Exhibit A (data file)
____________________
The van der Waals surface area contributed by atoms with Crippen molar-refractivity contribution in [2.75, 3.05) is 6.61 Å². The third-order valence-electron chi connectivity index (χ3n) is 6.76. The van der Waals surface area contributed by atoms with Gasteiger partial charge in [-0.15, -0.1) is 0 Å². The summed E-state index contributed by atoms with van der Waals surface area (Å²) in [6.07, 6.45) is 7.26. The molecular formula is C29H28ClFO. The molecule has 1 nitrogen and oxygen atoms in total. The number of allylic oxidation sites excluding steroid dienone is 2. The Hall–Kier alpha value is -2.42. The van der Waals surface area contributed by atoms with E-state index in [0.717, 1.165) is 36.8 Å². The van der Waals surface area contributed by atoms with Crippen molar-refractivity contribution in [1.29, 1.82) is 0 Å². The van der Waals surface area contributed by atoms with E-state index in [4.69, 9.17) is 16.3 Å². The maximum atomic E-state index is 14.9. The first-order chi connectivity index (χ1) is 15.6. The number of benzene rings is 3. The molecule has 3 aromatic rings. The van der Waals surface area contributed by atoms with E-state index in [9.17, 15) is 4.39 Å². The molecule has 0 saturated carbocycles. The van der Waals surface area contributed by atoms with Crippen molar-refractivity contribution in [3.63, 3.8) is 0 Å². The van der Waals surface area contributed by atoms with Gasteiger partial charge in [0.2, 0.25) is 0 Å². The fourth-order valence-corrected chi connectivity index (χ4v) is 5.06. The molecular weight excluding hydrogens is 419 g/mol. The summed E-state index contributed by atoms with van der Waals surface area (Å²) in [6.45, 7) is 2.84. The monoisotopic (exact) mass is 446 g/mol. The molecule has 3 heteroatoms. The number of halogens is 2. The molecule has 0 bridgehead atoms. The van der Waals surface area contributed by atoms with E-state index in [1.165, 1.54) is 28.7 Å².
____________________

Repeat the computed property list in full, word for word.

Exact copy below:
The van der Waals surface area contributed by atoms with Crippen molar-refractivity contribution in [2.75, 3.05) is 6.61 Å². The third-order valence-electron chi connectivity index (χ3n) is 6.76. The van der Waals surface area contributed by atoms with Gasteiger partial charge in [-0.15, -0.1) is 0 Å². The summed E-state index contributed by atoms with van der Waals surface area (Å²) in [6.07, 6.45) is 7.26. The molecular formula is C29H28ClFO. The molecule has 1 nitrogen and oxygen atoms in total. The number of allylic oxidation sites excluding steroid dienone is 2. The Hall–Kier alpha value is -2.42. The van der Waals surface area contributed by atoms with E-state index in [0.717, 1.165) is 36.8 Å². The van der Waals surface area contributed by atoms with Crippen molar-refractivity contribution in [1.29, 1.82) is 0 Å². The van der Waals surface area contributed by atoms with E-state index in [4.69, 9.17) is 16.3 Å². The maximum atomic E-state index is 14.9. The first-order chi connectivity index (χ1) is 15.6. The number of benzene rings is 3. The molecule has 3 aromatic rings. The van der Waals surface area contributed by atoms with E-state index in [9.17, 15) is 4.39 Å². The molecule has 0 saturated carbocycles. The van der Waals surface area contributed by atoms with Crippen molar-refractivity contribution in [3.63, 3.8) is 0 Å². The van der Waals surface area contributed by atoms with Gasteiger partial charge in [0.2, 0.25) is 0 Å². The fourth-order valence-corrected chi connectivity index (χ4v) is 5.06. The molecular weight excluding hydrogens is 419 g/mol. The summed E-state index contributed by atoms with van der Waals surface area (Å²) in [6.45, 7) is 2.84. The monoisotopic (exact) mass is 446 g/mol. The molecule has 3 heteroatoms. The number of halogens is 2. The molecule has 0 bridgehead atoms. The van der Waals surface area contributed by atoms with E-state index in [1.165, 1.54) is 28.7 Å².